- Concrete block insulation. Concrete block insulation is designed to insulate areas of exposed concrete blocks, which don’t do much to protect a home from outdoor temperatures. It’s composed of foam board that’s fitted around the blocks in unfinished walls and basements during new construction and major renovations. This insulation is best installed by a skilled contractor.
- Insulated concrete blocks. Insulated concrete blocks can be used on their own or in combination with concrete block insulation. They are filled with foam beads to increase the insulation potential of the blocks themselves, before additional insulation is applied.
- Reflective insulation systems. Reflective insulation systems are also ideal for installing on your own without the help of a professional. Designed to prevent downward flowing heat loss, reflective systems use foil-faced paper, plastic and other materials to provide extra insulation in areas that are traditionally hard to fill, including around joints and other spaces. They add an extra layer of insulation that requires very little space.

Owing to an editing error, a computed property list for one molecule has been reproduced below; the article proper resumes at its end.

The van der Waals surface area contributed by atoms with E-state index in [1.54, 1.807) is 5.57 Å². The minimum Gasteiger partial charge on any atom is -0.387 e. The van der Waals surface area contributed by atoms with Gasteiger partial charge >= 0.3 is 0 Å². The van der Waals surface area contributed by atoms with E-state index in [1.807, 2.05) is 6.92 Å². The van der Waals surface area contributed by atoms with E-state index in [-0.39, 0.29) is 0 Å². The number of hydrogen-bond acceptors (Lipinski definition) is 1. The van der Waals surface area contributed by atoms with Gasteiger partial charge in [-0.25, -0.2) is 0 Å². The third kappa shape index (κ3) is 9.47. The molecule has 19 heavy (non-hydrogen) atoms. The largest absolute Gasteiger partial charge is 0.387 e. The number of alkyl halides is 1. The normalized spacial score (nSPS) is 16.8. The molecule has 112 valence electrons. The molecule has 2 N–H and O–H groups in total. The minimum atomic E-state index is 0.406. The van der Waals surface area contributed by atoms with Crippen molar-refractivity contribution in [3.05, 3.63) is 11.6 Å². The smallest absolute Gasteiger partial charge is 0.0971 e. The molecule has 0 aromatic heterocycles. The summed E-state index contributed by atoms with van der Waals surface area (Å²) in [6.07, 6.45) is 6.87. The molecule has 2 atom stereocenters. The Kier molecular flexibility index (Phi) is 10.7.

- Foam board insulation. Foam board insulation provides high R-value protection in a relatively thin piece of material. It’s most frequently used in unfinished walls, floors, ceilings and unvented areas of roofing. Because it’s flammable, it must be coated with gypsum or another fire retardant to meet building code regulations or with weatherproof facing when exposed to the elements.
- Loose or blown-in insulation. Loose or blown-in insulation is easy to handle on your own. It’s composed of cellulose, fiberglass or mineral wool and is blown into place using special equipment that can be rented. For these reasons, it’s considered to be the best insulation for attic spaces that need extra protection.